Play Ball!

Baseball, America’s pastime, has always been one of my favorite sports.  As a youngster I collected baseball cards and I remember watching  most of the games on TV and occasionally taking in a live game in Toronto.  Although the action was often slow,  there was never any worry about the clock.  One could arrive at a game in the 2nd inning and know that there was still the likelihood of more than two hours of action, and even the possibility of extra innings. I can remember one time when I stayed up to watch  a  seven-hour Mets game on TV that ended after 3 AM.   And then there was a double-header when I spent more than six hours at the ballpark.  There may have been a few runs scored, not much action, but just being outside in the open air with friends and family was liberating, calming and relaxing. It was perfect relief from the daily chaos of a hectic world that so often is governed by the ticking of the clock.

Watching a game without the clock restriction freed me from the notion of a deadline or pressure.  As a congregational rabbi I was always careful to begin services on time, and I always arrived at lifecycle events well in advance.  The clock and my watch were important in my work. I treasured Shabbat afternoons when I could take off my watch, read a book, relax, and even nap, without having to worry about time.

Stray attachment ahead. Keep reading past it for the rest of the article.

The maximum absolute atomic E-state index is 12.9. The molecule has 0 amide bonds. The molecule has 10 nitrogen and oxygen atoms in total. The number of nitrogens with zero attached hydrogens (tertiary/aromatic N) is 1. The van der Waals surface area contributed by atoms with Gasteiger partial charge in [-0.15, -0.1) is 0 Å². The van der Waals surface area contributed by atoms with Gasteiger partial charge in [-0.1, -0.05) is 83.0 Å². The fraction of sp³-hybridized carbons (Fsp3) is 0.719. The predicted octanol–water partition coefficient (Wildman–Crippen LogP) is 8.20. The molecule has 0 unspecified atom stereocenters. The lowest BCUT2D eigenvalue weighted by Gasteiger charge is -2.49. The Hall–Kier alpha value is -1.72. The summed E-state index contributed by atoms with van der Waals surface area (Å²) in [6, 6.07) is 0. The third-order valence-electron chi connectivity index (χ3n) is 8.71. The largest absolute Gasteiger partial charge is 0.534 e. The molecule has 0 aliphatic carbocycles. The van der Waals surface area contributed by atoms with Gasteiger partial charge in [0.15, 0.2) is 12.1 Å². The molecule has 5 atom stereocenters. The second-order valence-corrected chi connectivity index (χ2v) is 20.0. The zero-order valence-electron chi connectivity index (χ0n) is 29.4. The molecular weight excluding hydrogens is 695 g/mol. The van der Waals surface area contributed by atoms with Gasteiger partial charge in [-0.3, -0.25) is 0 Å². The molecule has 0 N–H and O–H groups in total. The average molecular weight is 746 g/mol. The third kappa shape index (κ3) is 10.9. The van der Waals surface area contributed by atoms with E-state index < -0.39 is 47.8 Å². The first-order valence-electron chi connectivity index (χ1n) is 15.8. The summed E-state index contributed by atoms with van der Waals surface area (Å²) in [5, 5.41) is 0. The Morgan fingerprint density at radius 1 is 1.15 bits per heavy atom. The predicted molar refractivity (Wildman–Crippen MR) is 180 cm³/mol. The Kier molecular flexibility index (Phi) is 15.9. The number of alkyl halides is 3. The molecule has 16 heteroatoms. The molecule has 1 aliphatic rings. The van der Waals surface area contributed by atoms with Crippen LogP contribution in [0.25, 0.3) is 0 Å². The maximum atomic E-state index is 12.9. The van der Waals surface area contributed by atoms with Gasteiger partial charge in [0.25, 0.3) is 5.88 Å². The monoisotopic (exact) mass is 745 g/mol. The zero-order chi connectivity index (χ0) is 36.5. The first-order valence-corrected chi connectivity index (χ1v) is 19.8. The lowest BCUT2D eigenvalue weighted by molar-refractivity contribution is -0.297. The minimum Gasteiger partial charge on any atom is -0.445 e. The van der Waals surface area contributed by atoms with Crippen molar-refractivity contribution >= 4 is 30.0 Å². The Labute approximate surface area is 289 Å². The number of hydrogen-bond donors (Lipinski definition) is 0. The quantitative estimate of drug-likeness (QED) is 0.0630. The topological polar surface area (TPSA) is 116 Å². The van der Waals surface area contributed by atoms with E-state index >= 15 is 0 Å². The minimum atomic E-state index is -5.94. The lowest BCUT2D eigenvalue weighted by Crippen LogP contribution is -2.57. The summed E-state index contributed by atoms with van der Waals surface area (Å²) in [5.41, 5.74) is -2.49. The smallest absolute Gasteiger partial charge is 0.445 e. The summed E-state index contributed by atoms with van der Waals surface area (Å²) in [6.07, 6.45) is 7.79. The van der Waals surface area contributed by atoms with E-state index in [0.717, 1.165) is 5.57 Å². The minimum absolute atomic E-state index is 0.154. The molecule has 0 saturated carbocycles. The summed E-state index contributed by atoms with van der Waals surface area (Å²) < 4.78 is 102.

Over the years, as the duration of baseball games lengthened (in theory there is infinite time to complete a game), discussion ensued about how to make games move more quickly.  In 1985 an average game lasted 2 hours and 39 minutes, while in 2021 the average game was 3 hours and 11 minutes. Over the past few years several changes have been introduced to shorten games , such as limiting the number of times a manager can visit the pitching mound, and starting an extra inning by automatically putting a man on second base. This seemed so odd to me.

This past week I read about the major changes intended to abbreviate games from now on:

  • Pitchers will have 15 seconds with the bases empty and 20 seconds with a runner on base to begin their motion. Batters not in the box by the 8 second mark will be assessed a strike.
  • A pitcher will be limited to two disengagements, such as a pickoff attempt or step-s off, per place appearance. A third will result in a balk.
  • Defensive shifts will be banned. All four infielders must have both feet on the infield direct or grass when the pitcher begins his motion.
  • Bases will be increased in size from 15 to 18 inches square.

Sports with countdown clocks such as football, basketball, and hockey constantly remind me of  how I perceive time when I have a deadline.   Although meeting a deadline is important,  relaxing without having to worry about time gives freedom to the soul.  Baseball is at a crossroads.  I have always loved baseball’s timeless magic and no doubt will continue to root for my favorite team. Only time will tell how these new innovations will be received and how the game will change.  One thing is for sure. Players will discover the umpire really means it when he says “Play Ball.”


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